Most condensing boilers and many standard boilers are now installed as Pressurised Systems. This differs from the previous conventional boiler systems which were reliant on a water tank (often in the loft) with a ball float device to maintain water levels within the system. As the self filling water tank is omitted a pressurised system requires filling manually via a filling device, ( a ‘filling loop’). This allows a specific amount of water to be injected into the system via your mains cold water supply.boiler pressure

This water pressure is distinct from the pressure in your hot or cold water taps. The pressure in your mains cold water taps comes direct from the water mains and is maintained by your water company. The pressure in your hot water taps is created by the head of water in your heating cylinder or from the pump feeding your hot water supply.

How can you tell what current pressure of the system is ?

Every pressurised system, regardless of the type of boiler (combination boiler, combi boiler or standard system), will incorporate a pressure gauge which you can read. This pressure gauge is the device with which the system water pressure in your boiler and radiators is monitored.

To maintain the system in a healthy condition the pressure gauge should be checked monthly. If when you check it, you find that the system pressure has fallen please follow the steps below to re-pressurise your system.

Your central heating system manual will advise of the pressure that your system runs at. Most systems should be pressurised to between 1 and 1.5 bar.

Topping up the system pressure

To top up your system and increase the pressure, you will need to locate your filling loop. It most usually resembles a stop tap and is connected to the central heating system by a metal hose. Occasionally you may find that one end of the this metal hose is not connected to the pipe work on your system. There may be a cap on the end of the pipe and it will need to be connected to the system to allow the water to be injected.

To connect the filling loop to the system, simply remove the cap from the end of the pipe work and attach the metal hose. You will then need to tighten this connection with your fingers, do not over-tighten with a spanner.

Sometimes this filling device may be hidden, behind a baffle near the boiler or perhaps inside a cupboard below the boiler. It will always be somewhere close to the boiler as it needs to be able to connect to the boiler pipework.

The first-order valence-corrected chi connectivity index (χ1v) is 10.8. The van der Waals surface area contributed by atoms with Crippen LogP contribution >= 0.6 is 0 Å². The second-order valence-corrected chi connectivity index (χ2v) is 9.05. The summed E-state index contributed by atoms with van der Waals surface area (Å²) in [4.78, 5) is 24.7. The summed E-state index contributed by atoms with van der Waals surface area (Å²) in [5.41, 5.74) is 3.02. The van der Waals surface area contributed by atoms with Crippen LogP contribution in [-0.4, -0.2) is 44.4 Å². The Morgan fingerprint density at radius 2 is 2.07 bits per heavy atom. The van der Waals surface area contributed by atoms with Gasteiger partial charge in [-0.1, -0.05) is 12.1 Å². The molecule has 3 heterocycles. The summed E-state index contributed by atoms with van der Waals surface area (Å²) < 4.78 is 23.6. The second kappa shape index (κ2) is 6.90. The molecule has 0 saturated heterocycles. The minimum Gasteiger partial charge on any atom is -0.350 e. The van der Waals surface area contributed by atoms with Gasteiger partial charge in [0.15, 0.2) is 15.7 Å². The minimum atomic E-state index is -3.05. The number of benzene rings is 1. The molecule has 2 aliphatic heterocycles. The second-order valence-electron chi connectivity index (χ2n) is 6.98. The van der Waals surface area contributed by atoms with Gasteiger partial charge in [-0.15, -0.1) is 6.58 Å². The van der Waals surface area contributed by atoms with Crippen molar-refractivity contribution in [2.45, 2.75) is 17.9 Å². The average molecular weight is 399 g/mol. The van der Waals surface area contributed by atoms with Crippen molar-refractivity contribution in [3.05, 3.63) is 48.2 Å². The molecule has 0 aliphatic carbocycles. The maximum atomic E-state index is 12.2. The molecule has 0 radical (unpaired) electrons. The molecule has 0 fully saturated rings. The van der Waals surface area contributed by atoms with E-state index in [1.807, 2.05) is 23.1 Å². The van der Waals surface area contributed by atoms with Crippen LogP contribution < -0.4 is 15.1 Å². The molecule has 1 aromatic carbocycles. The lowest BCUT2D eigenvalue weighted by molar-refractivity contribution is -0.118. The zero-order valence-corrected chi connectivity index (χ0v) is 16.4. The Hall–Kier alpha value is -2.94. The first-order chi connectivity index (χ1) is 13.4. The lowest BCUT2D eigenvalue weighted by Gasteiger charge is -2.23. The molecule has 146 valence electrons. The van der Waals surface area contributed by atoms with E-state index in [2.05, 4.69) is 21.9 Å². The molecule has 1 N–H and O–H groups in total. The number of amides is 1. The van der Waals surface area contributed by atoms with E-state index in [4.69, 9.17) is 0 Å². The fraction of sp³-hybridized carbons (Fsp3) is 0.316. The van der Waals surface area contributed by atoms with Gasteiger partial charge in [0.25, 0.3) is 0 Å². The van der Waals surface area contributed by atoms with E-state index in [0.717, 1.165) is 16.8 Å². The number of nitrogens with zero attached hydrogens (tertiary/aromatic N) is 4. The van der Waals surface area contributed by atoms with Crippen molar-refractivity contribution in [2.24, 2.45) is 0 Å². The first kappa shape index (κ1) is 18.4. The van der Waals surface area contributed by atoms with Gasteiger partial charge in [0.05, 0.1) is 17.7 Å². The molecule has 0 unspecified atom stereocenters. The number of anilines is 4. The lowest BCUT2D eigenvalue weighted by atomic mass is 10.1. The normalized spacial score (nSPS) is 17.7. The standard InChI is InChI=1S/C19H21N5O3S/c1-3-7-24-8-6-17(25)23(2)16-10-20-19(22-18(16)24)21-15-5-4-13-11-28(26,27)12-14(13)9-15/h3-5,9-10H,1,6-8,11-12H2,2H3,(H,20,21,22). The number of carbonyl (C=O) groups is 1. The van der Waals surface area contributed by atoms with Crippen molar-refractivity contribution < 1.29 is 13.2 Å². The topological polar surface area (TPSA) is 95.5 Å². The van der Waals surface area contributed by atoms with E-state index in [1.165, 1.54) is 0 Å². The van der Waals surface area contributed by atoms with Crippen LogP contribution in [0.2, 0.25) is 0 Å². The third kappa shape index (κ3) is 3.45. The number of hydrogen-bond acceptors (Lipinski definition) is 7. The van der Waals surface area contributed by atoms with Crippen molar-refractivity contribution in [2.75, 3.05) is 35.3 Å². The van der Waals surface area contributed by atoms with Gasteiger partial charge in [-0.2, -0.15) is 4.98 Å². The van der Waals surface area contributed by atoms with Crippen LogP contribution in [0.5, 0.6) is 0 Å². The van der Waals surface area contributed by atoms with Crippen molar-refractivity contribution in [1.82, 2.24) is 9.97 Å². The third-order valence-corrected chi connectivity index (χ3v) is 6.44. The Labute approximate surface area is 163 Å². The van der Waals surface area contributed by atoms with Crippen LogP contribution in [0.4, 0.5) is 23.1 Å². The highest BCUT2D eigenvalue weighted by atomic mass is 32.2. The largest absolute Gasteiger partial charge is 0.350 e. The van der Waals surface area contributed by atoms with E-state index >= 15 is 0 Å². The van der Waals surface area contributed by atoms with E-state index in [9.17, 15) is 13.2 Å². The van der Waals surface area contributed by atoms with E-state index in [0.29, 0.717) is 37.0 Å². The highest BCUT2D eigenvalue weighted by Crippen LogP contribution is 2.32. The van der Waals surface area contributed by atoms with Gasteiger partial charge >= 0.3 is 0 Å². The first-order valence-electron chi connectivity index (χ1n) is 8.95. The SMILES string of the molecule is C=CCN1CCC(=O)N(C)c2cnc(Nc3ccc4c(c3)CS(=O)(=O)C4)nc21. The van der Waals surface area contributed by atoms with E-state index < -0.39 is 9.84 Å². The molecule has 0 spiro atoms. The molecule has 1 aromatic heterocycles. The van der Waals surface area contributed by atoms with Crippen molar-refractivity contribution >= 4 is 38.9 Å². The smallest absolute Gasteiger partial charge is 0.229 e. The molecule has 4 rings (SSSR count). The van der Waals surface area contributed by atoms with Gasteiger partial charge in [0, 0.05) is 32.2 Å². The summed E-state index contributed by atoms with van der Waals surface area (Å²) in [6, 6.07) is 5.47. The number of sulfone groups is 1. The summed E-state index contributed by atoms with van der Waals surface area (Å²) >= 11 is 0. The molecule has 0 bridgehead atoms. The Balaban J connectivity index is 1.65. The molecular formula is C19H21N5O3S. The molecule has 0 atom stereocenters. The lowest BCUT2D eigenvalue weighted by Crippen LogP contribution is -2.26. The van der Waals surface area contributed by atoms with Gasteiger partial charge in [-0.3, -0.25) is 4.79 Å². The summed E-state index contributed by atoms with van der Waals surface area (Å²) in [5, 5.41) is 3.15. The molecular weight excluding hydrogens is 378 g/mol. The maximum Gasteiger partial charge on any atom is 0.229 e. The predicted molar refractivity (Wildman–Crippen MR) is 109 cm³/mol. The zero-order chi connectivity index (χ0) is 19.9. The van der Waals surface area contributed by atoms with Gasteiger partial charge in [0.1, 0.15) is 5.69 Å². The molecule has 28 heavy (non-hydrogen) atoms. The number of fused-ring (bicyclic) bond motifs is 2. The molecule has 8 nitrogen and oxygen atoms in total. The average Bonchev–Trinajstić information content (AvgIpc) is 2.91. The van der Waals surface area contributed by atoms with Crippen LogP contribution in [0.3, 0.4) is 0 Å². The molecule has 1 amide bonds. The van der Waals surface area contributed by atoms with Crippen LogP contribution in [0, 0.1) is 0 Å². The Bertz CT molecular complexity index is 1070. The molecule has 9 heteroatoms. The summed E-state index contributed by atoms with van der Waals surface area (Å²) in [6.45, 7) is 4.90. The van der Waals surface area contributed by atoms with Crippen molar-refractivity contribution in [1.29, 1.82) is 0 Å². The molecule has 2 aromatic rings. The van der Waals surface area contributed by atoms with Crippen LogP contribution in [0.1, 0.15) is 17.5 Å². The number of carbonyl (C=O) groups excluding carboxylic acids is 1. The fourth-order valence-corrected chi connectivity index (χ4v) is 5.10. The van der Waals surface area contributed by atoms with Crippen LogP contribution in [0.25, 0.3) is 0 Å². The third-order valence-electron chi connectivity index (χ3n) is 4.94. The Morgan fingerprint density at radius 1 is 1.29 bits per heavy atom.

Another issue in finding the filling loop may be that some filling devices are an integral part of the boiler, you should have been advised of this by your boiler installer and you will need to refer to your boiler manual for the exact manner in which this system is repressurised.

If you have a Homecare contract don’t be too concerned if you can’t find your filling loop – ask the British Gas Service Engineer at the time of your next Annual Check.

To fill the system, use the tap you have located to open and close the filling loop. When the tap is opened it will allow fresh water to flow into your Central Heating system. As this happens you you will hear the water passing through the valves into the system. It is recommended that you open the valve slowly to allow the system to fill up gradually. When you do this a steady increase in pressure will be seen on the pressure gauge in the same way as you would see an increase on a car tyre gauge if you were inflating a tyre.

If you cannot see your pressure gauge while filling the system it is a good idea to have a friend look at it for you while you are turning the tap. When the recommended pressure is reached close the valve by turning it in the opposite direction to which you opened it.

There is no need to worry if your system does accidentally become over pressurised . All modern systems are designed with safety in mind and a pressure safety valve is incorporated into the plumbing. This acts like an overflow pipe releasing the excess pressure and allowing the system to revert to the recommended levels.

The safety valve may make a noise as it releases this excess pressure sounding like a thumping noise, again do not worry, this sound will stop when the system pressure reduces to a lower level.
If the system is free from leaks the water pressure should remain constant within the system in future months. If you notice that the pressure regularly falls you may have a pressure leak.

Bleeding radiators involving perhaps a small amount of air escaping from a system at the radiator bleed point can reduce the overall system pressure. As a result after bleeding your radiators you should remember to check your pressure gauge and fill the system as required.

Random water leaks will cause pressure loss within a pressurised central heating system and the severity of water leaks can vary. Very small leaks will cause pressure drops over a long time, possibly several months or even a year. Leaks of this magnitude may not be detectable as the water evaporates quite quickly although you may spot some residue following evaporation of the water.